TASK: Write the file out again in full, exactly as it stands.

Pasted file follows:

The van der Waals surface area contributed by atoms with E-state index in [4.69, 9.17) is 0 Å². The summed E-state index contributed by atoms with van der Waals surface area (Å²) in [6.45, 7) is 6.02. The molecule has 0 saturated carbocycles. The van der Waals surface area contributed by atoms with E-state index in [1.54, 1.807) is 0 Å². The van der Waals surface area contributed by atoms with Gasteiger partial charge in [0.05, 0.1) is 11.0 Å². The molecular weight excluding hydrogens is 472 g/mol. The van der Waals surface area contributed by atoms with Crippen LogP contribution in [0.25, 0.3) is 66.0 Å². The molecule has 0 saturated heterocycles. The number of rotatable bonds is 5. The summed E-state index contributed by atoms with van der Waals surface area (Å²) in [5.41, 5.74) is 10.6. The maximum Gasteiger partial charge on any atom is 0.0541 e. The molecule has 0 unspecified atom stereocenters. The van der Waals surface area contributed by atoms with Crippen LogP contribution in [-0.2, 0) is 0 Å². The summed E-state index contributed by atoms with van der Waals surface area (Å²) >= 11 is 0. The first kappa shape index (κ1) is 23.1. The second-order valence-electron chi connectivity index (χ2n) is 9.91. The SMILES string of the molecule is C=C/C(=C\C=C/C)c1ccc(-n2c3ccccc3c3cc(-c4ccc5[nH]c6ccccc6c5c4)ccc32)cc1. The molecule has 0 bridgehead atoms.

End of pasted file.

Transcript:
The van der Waals surface area contributed by atoms with E-state index in [4.69, 9.17) is 0 Å². The summed E-state index contributed by atoms with van der Waals surface area (Å²) in [6.45, 7) is 6.02. The molecule has 0 saturated carbocycles. The van der Waals surface area contributed by atoms with E-state index in [1.54, 1.807) is 0 Å². The van der Waals surface area contributed by atoms with Gasteiger partial charge in [0.05, 0.1) is 11.0 Å². The molecular weight excluding hydrogens is 472 g/mol. The van der Waals surface area contributed by atoms with Crippen LogP contribution in [0.25, 0.3) is 66.0 Å². The molecule has 0 saturated heterocycles. The number of rotatable bonds is 5. The summed E-state index contributed by atoms with van der Waals surface area (Å²) in [5.41, 5.74) is 10.6. The maximum Gasteiger partial charge on any atom is 0.0541 e. The molecule has 0 unspecified atom stereocenters. The van der Waals surface area contributed by atoms with Crippen LogP contribution in [-0.2, 0) is 0 Å². The summed E-state index contributed by atoms with van der Waals surface area (Å²) >= 11 is 0. The first kappa shape index (κ1) is 23.1. The second-order valence-electron chi connectivity index (χ2n) is 9.91. The SMILES string of the molecule is C=C/C(=C\C=C/C)c1ccc(-n2c3ccccc3c3cc(-c4ccc5[nH]c6ccccc6c5c4)ccc32)cc1. The molecule has 0 bridgehead atoms.